And if I am honest there is also, of course, a third class of owner – for any born enthusiast a pond-life third class – to whom such an artifact is just another financial investment, to be stored, protected, possibly promoted and surely to be cashed-in whenever a profit compared to purchase price might seem possible. Yes, well, one does not have to applaud.
Now as car values have inflated over there long years, what used to be the enthusiast industry of specialists capable of servicing, maintaining, restoring – and in some cases replicating – such machines, has grown to meet demand. And as it has grown so its pricing structures have inflated, and in many cases, the time taken to do almost anything – from changing a spark plug to re-inventing the wheel itself – takes longer, and longer.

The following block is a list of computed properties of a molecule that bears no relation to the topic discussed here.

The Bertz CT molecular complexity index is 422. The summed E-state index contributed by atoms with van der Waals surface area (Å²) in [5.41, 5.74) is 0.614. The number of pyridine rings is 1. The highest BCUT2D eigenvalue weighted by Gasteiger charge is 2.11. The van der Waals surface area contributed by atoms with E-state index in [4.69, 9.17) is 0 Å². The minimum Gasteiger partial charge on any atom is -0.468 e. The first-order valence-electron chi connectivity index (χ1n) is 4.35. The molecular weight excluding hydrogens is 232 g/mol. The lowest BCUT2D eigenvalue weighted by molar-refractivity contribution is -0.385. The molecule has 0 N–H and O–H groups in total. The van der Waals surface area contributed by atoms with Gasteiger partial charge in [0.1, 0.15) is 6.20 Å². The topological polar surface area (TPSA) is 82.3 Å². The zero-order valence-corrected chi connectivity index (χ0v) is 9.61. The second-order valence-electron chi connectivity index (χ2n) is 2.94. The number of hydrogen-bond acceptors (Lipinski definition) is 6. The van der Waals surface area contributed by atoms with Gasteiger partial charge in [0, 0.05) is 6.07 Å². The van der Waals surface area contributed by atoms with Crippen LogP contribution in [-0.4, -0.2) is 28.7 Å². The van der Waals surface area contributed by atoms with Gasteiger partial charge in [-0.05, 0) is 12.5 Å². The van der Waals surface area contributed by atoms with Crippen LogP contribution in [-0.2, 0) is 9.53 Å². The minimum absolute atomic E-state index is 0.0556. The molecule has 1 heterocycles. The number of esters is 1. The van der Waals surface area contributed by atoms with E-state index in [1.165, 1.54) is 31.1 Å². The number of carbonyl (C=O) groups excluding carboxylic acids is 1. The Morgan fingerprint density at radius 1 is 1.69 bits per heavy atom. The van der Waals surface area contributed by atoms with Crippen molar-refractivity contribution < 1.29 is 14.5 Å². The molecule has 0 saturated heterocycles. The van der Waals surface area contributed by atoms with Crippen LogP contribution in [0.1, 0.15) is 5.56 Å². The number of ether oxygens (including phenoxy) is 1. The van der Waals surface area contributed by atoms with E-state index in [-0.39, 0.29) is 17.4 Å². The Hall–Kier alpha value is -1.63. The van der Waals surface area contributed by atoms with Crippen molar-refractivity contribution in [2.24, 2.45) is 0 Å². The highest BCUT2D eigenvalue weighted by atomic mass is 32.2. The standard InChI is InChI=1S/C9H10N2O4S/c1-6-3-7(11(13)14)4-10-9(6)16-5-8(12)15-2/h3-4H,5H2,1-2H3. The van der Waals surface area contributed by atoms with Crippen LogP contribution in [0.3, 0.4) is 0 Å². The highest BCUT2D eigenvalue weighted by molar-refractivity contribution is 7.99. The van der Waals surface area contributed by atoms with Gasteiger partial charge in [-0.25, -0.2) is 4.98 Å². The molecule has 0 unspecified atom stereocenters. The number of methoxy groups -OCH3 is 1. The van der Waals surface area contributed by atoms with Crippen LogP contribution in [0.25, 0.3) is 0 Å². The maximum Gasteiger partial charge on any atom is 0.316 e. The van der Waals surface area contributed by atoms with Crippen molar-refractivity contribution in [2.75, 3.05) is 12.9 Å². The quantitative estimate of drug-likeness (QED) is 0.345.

Nattering with a friend last night, he mentioned that he has been waiting months for some really quite simple wing sections to be made in aluminium for a ’60s saloon car he owns. No doubt when they do finally arrive the story will be of sweating craftsmen, labouring away for weeks and months, lovingly to hand-fashion these iconic pieces. I also have no doubt that the bill, when it arrives, will reflect that claim – and will be eye-wateringly expensive.